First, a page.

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Percutaneous Coronary Revascularization in Elderly Patients: Impact on Functional Status and Quality of Life

Todd B. Seto, MD, MPH; Deborah A. Taira, ScD; Ronna Berezin, MPH; Manish S. Chauhan, MD; Donald E. Cutlip, MD; Kalon K.L. Ho, MD, MSc; Richard E. Kuntz, MD, MSc; and David J. Cohen, MD, MSc
[+] Article and Author Information

From Beth Israel Deaconess Medical Center and Harvard School of Public Health, Boston, Massachusetts; the University of Rochester Medical Center, Rochester, New York; and Queen's Medical Center, Hawaii Medical Service Association, and University of Hawaii School of Medicine, Honolulu, Hawaii.


Acknowledgments: The authors thank Roger Davis, ScD, and John Spertus, MD, for thoughtful review of an earlier draft of this manuscript.

Grant Support: In part by a Clinician-Scientist Award from the American Heart Association (Dr. Cohen) and an unrestricted grant from Guidant, Inc. (Santa Clara, California).

Requests for Single Reprints: David J. Cohen, MD, MSc, Cardiovascular Division, Beth Israel Deaconess Medical Center, 330 Brookline Avenue, Boston, MA 02215.

Current Author Addresses: Dr. Seto: Queen's Medical Center, 1301 Punchbowl Street, Honolulu, HI 96813.

Dr. Taira: Hawaii Medical Service Association, Care Management, 818 Keeaumoku Street, Honolulu, HI 96814.

Ms. Berezin: Cardiovascular Data Analysis Center, 900 Commonwealth Avenue, 2nd Floor, Boston, MA 02215.

Drs. Chauhan, Ho, Kuntz, and Cohen: Cardiovascular Division, Beth Israel Deaconess Medical Center, 330 Brookline Avenue, Boston, MA 02215.

Dr. Cutlip: University of Rochester Medical Center, Rochester, NY 14620.

Author Contributions: Conception and design: T.B. Seto, D.A. Taira, R.E. Kuntz, D.J. Cohen.

Analysis and interpretation of the data: T.B. Seto, D.A. Taira, R. Berezin, D.E. Cutlip, K.K.L. Ho, D.J. Cohen.

Drafting of the article: T.B. Seto, D.A. Taira, D.J. Cohen.

Critical revision of the article for important intellectual content: T.B. Seto, D.A. Taira, M.S. Chauhan, D.E. Cutlip, K.K.L. Ho, R.E. Kuntz, D.J. Cohen.

Final approval of the article: T.B. Seto, D.A. Taira, R. Berezin, M.S. Chauhan, D.E. Cutlip, K.K.L. Ho, R.E. Kuntz, D.J. Cohen.

Statistical expertise: R.E. Kuntz, D.J. Cohen.

Obtaining of funding: D.J. Cohen.

Administrative, technical, or logistic support: R. Berezin, M.S. Chauhan, D.E. Cutlip.

Collection and assembly of data: R. Berezin, M.S. Chauhan, D.E. Cutlip, K.K.L. Ho, R.E. Kuntz.


Ann Intern Med. 2000;132(12):955-958. doi:10.7326/0003-4819-132-12-200006200-00005
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Background: Percutaneous coronary intervention (PCI) is frequently performed in elderly patients, but little is known about its impact on overall health and quality of life.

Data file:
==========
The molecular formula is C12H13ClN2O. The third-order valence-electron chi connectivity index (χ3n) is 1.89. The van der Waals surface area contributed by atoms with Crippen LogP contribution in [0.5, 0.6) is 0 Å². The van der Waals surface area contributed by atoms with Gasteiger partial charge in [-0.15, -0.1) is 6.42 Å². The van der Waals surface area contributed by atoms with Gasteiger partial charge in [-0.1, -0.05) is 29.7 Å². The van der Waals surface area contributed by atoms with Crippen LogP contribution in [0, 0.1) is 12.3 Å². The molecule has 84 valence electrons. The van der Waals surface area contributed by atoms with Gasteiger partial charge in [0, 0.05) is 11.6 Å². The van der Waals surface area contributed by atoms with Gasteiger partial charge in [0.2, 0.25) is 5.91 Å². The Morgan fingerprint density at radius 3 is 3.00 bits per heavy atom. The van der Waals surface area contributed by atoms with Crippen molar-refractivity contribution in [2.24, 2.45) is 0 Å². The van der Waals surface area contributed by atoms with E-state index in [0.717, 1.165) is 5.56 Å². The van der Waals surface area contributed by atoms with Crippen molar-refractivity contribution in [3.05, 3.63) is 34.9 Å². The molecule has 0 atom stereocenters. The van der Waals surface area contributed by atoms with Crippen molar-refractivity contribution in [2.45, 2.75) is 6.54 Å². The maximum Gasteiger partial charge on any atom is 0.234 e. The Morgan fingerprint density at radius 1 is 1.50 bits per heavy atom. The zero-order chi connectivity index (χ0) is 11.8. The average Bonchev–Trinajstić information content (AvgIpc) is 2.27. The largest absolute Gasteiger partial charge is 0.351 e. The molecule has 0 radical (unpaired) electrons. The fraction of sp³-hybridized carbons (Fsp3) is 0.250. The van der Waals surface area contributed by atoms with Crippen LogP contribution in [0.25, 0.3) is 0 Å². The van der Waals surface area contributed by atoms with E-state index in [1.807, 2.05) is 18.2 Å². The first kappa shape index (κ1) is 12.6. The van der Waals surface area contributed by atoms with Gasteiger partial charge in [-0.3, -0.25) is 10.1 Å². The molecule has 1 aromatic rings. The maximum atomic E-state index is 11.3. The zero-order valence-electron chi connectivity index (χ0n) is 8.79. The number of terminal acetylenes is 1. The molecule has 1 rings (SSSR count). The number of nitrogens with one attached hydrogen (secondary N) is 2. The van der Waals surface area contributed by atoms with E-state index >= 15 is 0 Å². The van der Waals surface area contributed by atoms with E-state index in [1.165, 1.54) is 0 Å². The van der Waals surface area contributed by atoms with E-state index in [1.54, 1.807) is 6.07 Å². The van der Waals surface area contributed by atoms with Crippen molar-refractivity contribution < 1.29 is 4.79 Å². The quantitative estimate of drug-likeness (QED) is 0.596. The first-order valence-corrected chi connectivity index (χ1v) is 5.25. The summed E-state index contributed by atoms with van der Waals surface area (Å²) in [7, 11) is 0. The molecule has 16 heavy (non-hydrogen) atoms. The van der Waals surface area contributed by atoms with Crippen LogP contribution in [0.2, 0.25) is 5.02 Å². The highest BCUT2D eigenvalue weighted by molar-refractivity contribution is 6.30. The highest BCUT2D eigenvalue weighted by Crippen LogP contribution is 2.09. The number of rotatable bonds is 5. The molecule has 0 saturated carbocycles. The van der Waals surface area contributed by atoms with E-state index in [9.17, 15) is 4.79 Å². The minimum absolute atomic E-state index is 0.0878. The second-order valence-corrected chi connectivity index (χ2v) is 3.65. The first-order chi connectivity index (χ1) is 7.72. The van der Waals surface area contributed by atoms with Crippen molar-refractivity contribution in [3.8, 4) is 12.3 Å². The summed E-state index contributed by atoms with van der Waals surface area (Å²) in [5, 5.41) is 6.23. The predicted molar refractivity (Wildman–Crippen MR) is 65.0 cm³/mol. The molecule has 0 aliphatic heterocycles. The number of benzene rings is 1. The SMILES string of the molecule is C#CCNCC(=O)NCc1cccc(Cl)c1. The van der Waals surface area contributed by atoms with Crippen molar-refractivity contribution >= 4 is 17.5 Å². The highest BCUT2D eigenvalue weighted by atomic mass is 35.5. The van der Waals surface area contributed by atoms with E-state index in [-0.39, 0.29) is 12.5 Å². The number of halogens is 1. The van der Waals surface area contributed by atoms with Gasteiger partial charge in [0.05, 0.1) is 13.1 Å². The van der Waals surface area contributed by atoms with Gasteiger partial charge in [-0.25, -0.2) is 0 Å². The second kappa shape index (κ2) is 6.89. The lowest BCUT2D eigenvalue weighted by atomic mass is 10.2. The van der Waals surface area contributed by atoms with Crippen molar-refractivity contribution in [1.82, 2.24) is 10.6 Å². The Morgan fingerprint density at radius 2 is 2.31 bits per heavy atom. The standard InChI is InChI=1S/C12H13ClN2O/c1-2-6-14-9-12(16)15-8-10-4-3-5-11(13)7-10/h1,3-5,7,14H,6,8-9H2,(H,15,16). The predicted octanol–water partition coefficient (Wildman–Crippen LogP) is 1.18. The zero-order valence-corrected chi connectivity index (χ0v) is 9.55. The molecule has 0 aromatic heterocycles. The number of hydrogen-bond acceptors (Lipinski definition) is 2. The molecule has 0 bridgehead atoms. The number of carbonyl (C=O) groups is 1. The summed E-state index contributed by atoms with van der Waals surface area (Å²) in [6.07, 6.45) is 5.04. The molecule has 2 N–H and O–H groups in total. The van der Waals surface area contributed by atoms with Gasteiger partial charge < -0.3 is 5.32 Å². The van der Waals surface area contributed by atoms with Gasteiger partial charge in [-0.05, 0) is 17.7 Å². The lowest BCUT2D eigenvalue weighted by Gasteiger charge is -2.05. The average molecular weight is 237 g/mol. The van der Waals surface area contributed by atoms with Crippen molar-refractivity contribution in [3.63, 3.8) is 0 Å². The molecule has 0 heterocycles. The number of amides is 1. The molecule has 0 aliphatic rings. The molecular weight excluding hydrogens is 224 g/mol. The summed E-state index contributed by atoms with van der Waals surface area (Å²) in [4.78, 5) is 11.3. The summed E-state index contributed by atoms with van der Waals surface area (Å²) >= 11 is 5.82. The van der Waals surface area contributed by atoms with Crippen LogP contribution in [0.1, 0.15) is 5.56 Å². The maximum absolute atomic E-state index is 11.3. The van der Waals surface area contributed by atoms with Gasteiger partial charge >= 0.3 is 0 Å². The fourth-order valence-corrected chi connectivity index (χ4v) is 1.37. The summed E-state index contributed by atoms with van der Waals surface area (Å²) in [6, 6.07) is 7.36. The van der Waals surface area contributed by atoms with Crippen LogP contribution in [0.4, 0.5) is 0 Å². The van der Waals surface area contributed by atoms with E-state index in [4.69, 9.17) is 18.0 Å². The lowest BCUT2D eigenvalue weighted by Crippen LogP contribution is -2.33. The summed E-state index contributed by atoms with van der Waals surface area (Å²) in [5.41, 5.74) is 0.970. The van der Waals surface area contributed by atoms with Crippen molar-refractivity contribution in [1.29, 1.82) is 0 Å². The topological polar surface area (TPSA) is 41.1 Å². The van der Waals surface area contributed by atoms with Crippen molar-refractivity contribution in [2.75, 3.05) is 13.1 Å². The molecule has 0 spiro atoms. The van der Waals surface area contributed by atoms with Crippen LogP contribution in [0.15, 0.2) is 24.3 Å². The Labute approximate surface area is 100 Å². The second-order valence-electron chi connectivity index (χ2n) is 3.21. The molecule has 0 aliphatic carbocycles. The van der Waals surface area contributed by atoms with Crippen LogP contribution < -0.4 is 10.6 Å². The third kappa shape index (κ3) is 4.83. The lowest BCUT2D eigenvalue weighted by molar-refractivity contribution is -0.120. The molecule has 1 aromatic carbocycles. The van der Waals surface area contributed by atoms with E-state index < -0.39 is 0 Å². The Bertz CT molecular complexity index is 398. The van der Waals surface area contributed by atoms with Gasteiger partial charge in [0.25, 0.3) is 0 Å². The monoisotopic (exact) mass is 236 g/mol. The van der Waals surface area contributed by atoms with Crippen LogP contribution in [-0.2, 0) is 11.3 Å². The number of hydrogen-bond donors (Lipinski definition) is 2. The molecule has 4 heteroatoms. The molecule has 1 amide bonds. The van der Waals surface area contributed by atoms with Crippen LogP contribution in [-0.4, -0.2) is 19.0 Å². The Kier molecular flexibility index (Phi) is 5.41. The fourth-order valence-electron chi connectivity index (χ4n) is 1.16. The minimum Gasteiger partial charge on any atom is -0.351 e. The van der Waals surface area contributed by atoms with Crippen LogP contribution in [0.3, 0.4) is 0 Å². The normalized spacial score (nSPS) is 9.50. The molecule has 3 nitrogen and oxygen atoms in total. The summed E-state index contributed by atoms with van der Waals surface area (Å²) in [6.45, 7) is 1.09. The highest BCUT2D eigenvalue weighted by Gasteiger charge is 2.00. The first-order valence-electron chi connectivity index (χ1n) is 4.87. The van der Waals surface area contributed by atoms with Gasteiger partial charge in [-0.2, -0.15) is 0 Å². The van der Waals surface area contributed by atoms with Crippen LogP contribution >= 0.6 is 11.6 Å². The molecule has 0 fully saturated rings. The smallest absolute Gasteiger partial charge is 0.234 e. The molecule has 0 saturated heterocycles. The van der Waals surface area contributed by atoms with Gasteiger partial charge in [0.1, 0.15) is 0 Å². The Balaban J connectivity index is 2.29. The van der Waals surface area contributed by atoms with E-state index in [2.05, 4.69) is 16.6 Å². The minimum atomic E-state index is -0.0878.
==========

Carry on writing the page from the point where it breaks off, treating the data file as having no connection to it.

Objective: To examine changes in health-related quality of life among elderly patients after PCI.

Design: Observational study.

Setting: 75 U.S. hospitals.

Patients: Participants in two clinical trials of PCI.

Measurements: Health-related quality of life was assessed by using the Medical Outcomes Study Short Form (SF-36) survey and the Seattle Angina Questionnaire at baseline, 6 months, and 1 year.

Results: Serial data on health-related quality of life were available for 295 elderly (≥ 70 years) and 1150 nonelderly (<70 years) patients. At 6 months, physical health had improved in 51% of elderly patients and mental health had improved in 29%. Cardiovascular-specific health status had improved in 58% to 75% of elderly patients. Improvement did not significantly differ between elderly and nonelderly patients at 6 months or 1 year.

Conclusions: Elderly patients selected for participation in a trial of PCI had substantial improvements in health-related quality of life after PCI that were similar to those in younger patients.

Figures

Grahic Jump Location
Figure.
Standardized estimates of the percentage of patients expected to have improvements in health-related quality of life (QOL) 6 months after percutaneous coronary intervention, according to age.

The probability of clinically meaningful improvement was not significantly associated with age. White bars represent patients younger than 70 years of age; striped bars represent patients 70 years of age or older. SAQ = Seattle Angina Questionnaire; SF-36 = Medical Outcomes Study Short-Form Survey.

Grahic Jump Location

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Summary for Patients

Percutaneous Coronary Angioplasty in the Elderly: Impact on Functional Status and Quality of Life

The summary below is from the full report titled “Percutaneous Coronary Revascularization in Elderly Patients: Impact on Functional Status and Quality of Life.” It is in the 20 June 2000 issue of Annals of Internal Medicine (volume 132, pages 955-958). The authors are T.B. Seto, D.A. Taira, R. Berezin, M.S. Chauhan, D.E. Cutlip, K.K.L. Ho, R.E. Kuntz, and D.J. Cohen.

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